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Adobe: “the next generation of creative tools will be designed for mixed environments”

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“It’s good to see each other again in person”, repeat Adobe executives to the press gathered in Paris, during the second leg of their first European tour since the start of the Covid-19 pandemic. It’s good to see each other again in person… to talk about synthetic photography, the web version of Photoshop, and creating content for the metaverse. A paradox that does not scare Scott Belsky, chief product officer from Adobe, which assures that it is the “future of creativity”.

Scott Belsky. Adobe/iGeneration image.

The paradises of artificial creation

Scott Belsky embodies the policy of Shantanu Narayen, president of Adobe since 2005 and general manager since 2007. The company acquires new skills by multiplying acquisitions, such as that of the “community of creators” Behance, founded by Belsky in 2006. The suite of apps coalesced into the Creative Cloud, which convinced Belsky to return to Adobe in 2017 when he seemed destined for venture capital.

“Our business has changed drastically”explains the one who now leads the development of the company’s products, “many new clients have creative ambitions without having the professional experience”. Content creators who juggle Google Docs and Tweetdeck before launching Photoshop, junior graphic designers thrown into the deep end by ESNs who no longer want to be software houses, and freelancers who are their own salespeople are asking new questions.

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After some trial and error, Adobe Express offers artificial intelligence as the answer. “It’s becoming the fastest growing product”said Belsky, “It’s really exciting to see these people working who are building their small businesses, who are using social media, content creators, influencers who want to create things without going through the learning curve of a product like Photoshop. »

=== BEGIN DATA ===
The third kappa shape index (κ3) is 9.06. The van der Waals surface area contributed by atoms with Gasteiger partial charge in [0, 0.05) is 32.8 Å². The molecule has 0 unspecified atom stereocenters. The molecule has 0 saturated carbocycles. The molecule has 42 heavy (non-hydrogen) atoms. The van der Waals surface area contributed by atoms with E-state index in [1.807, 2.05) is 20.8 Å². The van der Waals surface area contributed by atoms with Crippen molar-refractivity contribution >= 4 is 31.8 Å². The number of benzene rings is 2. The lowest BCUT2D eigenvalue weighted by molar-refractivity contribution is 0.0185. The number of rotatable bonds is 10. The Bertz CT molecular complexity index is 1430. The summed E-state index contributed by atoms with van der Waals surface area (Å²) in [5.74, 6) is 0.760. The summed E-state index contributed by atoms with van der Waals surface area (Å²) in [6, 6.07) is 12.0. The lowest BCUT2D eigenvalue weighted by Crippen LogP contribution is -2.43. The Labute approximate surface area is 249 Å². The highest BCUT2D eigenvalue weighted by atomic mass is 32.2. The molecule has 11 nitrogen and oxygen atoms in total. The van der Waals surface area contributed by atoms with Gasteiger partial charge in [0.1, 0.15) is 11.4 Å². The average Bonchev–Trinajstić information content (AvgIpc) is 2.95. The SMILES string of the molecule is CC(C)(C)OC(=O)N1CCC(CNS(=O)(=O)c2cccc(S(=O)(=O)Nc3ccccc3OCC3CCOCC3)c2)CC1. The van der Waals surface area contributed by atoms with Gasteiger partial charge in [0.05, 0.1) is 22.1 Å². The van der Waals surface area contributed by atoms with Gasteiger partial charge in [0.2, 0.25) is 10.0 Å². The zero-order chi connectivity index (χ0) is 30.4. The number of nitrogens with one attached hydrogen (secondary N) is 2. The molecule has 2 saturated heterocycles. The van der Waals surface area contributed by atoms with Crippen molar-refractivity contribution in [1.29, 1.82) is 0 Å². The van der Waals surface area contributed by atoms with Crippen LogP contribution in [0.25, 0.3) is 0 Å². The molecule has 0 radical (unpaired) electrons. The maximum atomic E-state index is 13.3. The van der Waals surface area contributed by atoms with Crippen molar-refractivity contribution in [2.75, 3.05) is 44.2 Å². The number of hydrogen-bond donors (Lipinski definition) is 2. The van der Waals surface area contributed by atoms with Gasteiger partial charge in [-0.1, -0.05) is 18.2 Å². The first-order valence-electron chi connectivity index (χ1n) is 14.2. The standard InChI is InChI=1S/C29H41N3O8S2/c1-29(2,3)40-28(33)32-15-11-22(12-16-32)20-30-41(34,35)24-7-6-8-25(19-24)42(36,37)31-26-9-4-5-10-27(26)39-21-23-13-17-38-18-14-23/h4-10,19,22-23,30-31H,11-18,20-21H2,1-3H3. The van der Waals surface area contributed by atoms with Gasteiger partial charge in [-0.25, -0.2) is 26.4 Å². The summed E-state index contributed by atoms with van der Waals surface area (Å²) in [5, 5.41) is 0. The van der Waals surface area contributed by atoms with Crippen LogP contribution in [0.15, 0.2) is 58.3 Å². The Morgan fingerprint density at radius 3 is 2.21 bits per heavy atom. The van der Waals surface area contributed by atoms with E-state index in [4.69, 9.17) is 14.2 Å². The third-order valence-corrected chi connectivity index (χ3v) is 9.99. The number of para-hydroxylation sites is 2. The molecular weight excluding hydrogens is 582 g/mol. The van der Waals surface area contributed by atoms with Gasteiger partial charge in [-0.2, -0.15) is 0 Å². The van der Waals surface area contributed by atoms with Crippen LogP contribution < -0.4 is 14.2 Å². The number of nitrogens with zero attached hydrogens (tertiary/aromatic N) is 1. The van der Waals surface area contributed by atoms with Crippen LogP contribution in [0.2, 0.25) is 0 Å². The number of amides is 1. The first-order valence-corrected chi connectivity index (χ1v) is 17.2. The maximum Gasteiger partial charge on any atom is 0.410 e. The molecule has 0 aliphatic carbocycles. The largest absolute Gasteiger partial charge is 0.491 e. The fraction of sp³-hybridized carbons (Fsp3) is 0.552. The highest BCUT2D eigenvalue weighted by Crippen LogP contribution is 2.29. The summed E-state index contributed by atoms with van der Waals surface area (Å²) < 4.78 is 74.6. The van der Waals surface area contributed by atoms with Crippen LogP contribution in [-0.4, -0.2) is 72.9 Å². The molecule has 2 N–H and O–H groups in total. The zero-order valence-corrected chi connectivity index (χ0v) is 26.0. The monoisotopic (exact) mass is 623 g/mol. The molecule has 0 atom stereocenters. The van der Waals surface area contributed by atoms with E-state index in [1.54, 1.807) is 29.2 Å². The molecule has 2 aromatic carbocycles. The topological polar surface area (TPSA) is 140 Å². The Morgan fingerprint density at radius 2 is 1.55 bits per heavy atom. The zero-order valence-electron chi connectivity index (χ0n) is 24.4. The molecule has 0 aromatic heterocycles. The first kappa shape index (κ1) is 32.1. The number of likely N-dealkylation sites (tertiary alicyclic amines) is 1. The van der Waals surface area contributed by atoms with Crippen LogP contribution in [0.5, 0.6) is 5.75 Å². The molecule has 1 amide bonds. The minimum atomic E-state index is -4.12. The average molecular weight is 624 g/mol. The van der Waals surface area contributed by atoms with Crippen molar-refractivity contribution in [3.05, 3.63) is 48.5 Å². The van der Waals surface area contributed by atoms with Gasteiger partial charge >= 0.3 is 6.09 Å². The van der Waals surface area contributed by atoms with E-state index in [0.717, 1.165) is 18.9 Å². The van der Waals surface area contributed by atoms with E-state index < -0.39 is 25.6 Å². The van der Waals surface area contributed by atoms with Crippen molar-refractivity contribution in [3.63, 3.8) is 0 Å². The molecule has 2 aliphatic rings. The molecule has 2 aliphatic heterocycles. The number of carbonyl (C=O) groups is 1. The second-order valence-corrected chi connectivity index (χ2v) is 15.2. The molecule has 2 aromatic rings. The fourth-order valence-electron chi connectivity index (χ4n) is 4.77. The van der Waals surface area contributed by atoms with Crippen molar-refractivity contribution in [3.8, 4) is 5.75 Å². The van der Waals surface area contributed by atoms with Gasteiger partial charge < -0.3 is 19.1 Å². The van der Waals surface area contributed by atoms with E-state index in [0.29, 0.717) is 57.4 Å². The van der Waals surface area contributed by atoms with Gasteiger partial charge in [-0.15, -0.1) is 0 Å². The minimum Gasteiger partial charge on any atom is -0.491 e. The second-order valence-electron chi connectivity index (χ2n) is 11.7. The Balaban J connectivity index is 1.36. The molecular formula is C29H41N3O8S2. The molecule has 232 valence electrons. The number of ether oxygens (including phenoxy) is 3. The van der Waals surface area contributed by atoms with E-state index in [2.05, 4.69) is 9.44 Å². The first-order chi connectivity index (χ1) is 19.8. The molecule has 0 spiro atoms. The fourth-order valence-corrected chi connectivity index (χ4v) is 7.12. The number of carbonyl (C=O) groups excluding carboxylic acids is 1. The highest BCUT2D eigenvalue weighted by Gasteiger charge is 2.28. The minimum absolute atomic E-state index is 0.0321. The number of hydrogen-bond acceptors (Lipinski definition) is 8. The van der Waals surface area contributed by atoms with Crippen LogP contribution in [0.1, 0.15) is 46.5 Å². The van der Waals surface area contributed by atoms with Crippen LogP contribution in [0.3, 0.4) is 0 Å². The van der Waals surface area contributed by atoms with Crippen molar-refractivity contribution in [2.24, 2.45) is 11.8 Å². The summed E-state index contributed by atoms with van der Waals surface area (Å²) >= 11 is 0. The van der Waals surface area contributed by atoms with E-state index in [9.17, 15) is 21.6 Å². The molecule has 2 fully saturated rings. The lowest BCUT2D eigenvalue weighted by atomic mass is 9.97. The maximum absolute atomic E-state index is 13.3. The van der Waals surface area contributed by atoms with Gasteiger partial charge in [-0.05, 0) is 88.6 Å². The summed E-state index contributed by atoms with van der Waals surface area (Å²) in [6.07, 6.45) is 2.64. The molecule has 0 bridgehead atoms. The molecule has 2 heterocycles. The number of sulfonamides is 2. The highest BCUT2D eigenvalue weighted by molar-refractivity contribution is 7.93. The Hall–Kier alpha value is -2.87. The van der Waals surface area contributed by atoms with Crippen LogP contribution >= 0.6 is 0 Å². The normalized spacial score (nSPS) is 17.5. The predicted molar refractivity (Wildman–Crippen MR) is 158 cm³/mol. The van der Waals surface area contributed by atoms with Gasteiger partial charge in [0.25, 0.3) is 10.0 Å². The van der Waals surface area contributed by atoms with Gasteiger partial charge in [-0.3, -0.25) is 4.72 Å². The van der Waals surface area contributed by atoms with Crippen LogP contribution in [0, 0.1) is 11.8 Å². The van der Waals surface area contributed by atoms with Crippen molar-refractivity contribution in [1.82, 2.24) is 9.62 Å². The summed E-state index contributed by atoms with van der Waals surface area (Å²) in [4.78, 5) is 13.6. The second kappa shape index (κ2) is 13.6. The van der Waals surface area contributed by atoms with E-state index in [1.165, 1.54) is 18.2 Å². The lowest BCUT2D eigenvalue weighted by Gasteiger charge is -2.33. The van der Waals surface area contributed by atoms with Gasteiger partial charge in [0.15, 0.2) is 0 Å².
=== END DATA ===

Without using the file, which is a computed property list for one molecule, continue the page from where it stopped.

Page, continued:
AdobeExpress. Adobe picture.

Adobe assures that this “creator economy” will accept to lose “a little bit of creative control” for the benefit of “lots of power”. At the risk of running the risk of standardizing an already largely industrialized production? Photoshop’s neural filters show how individual choices give way to collective preferences, even retouching faces to better conform to canons of beauty.

But after all, “we could already do it, but it took much longer”. Artificial intelligence makes it possible to “free professionals from mundane and repetitive tasks”concludes Belsky, who dreams of a future “where creativity will be like the predictive keyboard of our phone. We will be able to observe your first three or four steps, and show you what we think you will do twelve steps later, and can simply click to skip steps in the creative process. »

The future belongs to the employees

This future will also be collaborative, insists Adobe, which can say nothing else after having paid 1.275 billion dollars to afford Frame.io. The collaboration platform designed for videographers still integrates with Final Cut Pro and DaVinci Resolve, but “forms the heart of the collaboration functions of Creative Cloud applications”, starting with After Effects and Premiere Pro. Instead of exchanging messages with time-stamped comment lists, collaborators can comment directly on the video feed, and validate files throughout the workflow.

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